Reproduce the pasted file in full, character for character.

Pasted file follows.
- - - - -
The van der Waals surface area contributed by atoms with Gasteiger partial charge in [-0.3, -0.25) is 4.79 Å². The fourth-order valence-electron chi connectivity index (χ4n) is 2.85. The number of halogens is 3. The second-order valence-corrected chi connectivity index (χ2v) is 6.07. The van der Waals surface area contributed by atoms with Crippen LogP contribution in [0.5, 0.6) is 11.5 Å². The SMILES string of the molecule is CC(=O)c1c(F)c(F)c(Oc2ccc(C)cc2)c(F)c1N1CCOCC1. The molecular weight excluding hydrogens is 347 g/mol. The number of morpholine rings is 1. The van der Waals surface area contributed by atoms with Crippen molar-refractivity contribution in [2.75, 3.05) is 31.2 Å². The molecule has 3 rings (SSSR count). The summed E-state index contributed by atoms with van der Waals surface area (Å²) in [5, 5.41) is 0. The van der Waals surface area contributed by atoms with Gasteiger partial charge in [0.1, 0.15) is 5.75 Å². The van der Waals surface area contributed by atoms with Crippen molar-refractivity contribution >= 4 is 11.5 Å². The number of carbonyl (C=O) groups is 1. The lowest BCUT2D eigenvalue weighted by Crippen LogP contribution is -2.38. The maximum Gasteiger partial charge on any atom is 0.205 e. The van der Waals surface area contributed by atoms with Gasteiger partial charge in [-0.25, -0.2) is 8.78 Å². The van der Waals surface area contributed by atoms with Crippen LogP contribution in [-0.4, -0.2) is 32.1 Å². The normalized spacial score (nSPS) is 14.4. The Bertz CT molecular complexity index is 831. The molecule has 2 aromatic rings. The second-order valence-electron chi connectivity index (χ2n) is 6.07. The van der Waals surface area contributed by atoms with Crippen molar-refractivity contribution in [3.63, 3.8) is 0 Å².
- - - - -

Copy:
The van der Waals surface area contributed by atoms with Gasteiger partial charge in [-0.3, -0.25) is 4.79 Å². The fourth-order valence-electron chi connectivity index (χ4n) is 2.85. The number of halogens is 3. The second-order valence-corrected chi connectivity index (χ2v) is 6.07. The van der Waals surface area contributed by atoms with Crippen LogP contribution in [0.5, 0.6) is 11.5 Å². The SMILES string of the molecule is CC(=O)c1c(F)c(F)c(Oc2ccc(C)cc2)c(F)c1N1CCOCC1. The molecular weight excluding hydrogens is 347 g/mol. The number of morpholine rings is 1. The van der Waals surface area contributed by atoms with Crippen molar-refractivity contribution in [2.75, 3.05) is 31.2 Å². The molecule has 3 rings (SSSR count). The summed E-state index contributed by atoms with van der Waals surface area (Å²) in [5, 5.41) is 0. The van der Waals surface area contributed by atoms with Gasteiger partial charge in [0.1, 0.15) is 5.75 Å². The van der Waals surface area contributed by atoms with Crippen molar-refractivity contribution >= 4 is 11.5 Å². The number of carbonyl (C=O) groups is 1. The lowest BCUT2D eigenvalue weighted by Crippen LogP contribution is -2.38. The maximum Gasteiger partial charge on any atom is 0.205 e. The van der Waals surface area contributed by atoms with Gasteiger partial charge in [-0.25, -0.2) is 8.78 Å². The van der Waals surface area contributed by atoms with Crippen LogP contribution in [-0.4, -0.2) is 32.1 Å². The normalized spacial score (nSPS) is 14.4. The Bertz CT molecular complexity index is 831. The molecule has 2 aromatic rings. The second-order valence-electron chi connectivity index (χ2n) is 6.07. The van der Waals surface area contributed by atoms with Crippen molar-refractivity contribution in [3.63, 3.8) is 0 Å².